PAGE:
'Grunis law' doesn't pave way for Grunis to be next chief justice
Bill's sponsors overlooked Deputy Supreme Court President Eliezer Rivlin, who would serve a three-month term.
If the "Grunis bill" is enacted - in the version passed on Monday by the Knesset's Constitution, Law and Justice Committee - the next Supreme Court president will not be Justice Asher Grunis, as intended by the bill's sponsors, but Deputy Supreme Court President Eliezer Rivlin. His term will last exactly three months, from the end of February through May, before Grunis assumes the post.
Beinisch, Rivlin and others in the court system and Knesset were shocked to discover on Monday, following Haaretz's query, that the bill's sponsors had overlooked Rivlin.
Only seven committee members who made it to the meeting, called by its chairman MK David Rotem (Yisrael Beiteinu ), voted on the bill. It passed first reading by a majority of four coalition members against three opposition members.
Since 2007 the law stipulates that the candidate for Supreme Court president serve a minimum three-year term ahead of his retirement. This would disqualify the candidacies of both Rivlin and Grunis and make Justice Miriam Naor the next president.
MK Yaakov Katz (National Union ), who proposed amending the law, asked to reduce the minimum term from three to two years. This would have ruled out Rivlin, legitimized Grunis and required Naor to wait for Grunis' retirement in 2015 before being appointed president.
The Supreme Court justices assumed until Monday that this was the version that was adopted by the Constitution Committee to be brought before the Knesset for second and third reading.
However, at some stage between Katz's proposal and the first reading, the length of term was not merely shortened, but dropped completely, paving the way for Rivlin to serve a three-month term as Supreme Court president until his retirement.
Customarily, when the Supreme Court president retires at 70, the most senior Supreme Court justice is appointed in his place, with the approval of the Judicial Appointments Committee.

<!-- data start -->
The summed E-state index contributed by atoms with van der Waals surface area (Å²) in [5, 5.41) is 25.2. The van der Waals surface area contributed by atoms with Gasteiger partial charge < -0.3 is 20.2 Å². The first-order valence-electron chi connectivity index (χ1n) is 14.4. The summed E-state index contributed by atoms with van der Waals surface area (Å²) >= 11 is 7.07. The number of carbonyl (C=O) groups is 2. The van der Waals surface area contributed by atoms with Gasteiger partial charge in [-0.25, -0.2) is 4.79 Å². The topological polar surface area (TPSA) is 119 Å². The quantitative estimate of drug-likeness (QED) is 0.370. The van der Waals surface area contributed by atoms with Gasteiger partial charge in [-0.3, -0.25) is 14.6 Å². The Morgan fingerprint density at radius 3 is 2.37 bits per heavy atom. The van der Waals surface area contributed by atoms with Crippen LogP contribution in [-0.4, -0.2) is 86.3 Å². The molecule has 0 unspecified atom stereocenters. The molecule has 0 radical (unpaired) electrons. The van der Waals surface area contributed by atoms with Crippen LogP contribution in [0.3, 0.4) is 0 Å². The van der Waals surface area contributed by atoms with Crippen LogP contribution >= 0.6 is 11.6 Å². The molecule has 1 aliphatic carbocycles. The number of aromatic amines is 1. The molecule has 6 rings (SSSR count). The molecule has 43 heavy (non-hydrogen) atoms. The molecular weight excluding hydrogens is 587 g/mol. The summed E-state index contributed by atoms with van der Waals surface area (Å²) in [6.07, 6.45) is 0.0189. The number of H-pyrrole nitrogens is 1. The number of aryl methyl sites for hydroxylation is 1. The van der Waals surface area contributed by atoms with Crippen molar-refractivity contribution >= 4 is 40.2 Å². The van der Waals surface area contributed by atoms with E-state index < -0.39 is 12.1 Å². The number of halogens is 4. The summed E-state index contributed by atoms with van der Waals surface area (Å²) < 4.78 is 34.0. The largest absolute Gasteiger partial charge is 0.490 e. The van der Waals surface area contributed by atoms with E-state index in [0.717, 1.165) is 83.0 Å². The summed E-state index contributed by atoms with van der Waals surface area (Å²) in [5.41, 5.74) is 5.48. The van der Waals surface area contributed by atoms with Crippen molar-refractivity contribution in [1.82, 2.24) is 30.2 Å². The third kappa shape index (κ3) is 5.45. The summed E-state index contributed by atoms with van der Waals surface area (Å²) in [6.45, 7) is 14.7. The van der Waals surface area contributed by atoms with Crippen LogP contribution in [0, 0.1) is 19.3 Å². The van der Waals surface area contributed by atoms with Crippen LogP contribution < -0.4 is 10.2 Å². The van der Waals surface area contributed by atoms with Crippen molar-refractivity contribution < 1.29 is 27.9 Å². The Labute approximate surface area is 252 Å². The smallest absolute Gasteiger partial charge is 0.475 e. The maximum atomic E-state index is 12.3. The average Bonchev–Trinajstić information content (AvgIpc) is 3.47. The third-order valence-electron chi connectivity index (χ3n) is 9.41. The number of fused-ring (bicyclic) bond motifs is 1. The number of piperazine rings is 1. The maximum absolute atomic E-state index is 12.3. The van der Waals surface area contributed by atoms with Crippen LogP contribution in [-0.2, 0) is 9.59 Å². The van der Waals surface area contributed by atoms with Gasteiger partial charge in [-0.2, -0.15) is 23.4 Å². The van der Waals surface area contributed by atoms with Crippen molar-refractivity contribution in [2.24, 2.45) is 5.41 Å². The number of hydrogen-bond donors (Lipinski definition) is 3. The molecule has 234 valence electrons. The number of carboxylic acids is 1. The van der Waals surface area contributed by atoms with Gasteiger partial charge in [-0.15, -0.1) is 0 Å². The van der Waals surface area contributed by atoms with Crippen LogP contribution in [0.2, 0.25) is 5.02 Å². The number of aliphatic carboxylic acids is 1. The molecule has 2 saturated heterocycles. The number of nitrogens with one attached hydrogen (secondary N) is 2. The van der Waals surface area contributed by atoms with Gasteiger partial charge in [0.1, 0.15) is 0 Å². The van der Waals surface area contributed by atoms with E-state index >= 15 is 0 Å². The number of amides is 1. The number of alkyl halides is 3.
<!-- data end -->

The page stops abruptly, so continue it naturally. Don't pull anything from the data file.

Assuming the Judicial Appointments Committee sticks to the seniority custom, Grunis will be appointed president only if Rivlin renounces the post.
Asked if he intends to serve as president for three months or retire with Beinisch, Rivlin did not reply. The courts spokeswoman said "the bill has not passed the Knesset's second and third reading yet and in any case, the Supreme Court president is appointed by the Judicial Appointments Committee."
According to the "Grunis bill," Rivlin is expected to serve as president from February 28, Beinisch's birthday, to May 28, Rivlin's birthday and retirement day. Then the presidency is to pass to Grunis, who will be the most senior justice.
Naor, who was appointed to the Supreme Court on the same day as Grunis in 2003, has equal seniority to Grunis but because he is older than her he has priority. By law, the older justice is more senior among those who have served the same length of time.
Age will also be the deciding factor among justices Edna Arbel, Elyakim Rubinstein and Salim Joubran, who were appointed on the same day in 2004.
An explanation to the amendment, passed at Monday's Knesset Committee meeting, was published officially on October 31. It says "the proposal is based on the recognition that there is a difference between the role of the Supreme Court president and his deputy and the [other] roles, which justifies revoking the limitation regarding a minimum term. This will extend the Judicial Appointments Committee's discretion and revoke an unnecessary restriction on properly serving in Supreme Court roles."
On the face of it, revoking the minimum tenure term would enable the majority in the Constitution committee to do away with the "seniority" clause and advance any Supreme Court justice to the role of president.
When Beinisch completes her term she will have served about five and a half years. Had the minimum tenure clause of 2007 been in effect earlier, two former presidents, Moshe Landau (two years and a month ) and Yitzhak Cohen (19 months ) would not have been appointed to the post.
Meir Shamgar served the longest term (11 years and nine months ), followed by Shimon Agranat (11 and a half years ) and Aharon Barak (11 years and 1 month ).
If Rivlin serves in the last quarter of his term as president rather than deputy president, his monthly salary will be increased by some NIS 1,000 - a sum that will affect his pension as well. The waiting months will cost Grunis some NIS 10,000, because a justice appointed president receives a monthly wage raise of some NIS 3,500.
קראו כתבה זו בעברית:חוק גרוניס סולל דווקא את דרכו של ריבלין לנשיא העליון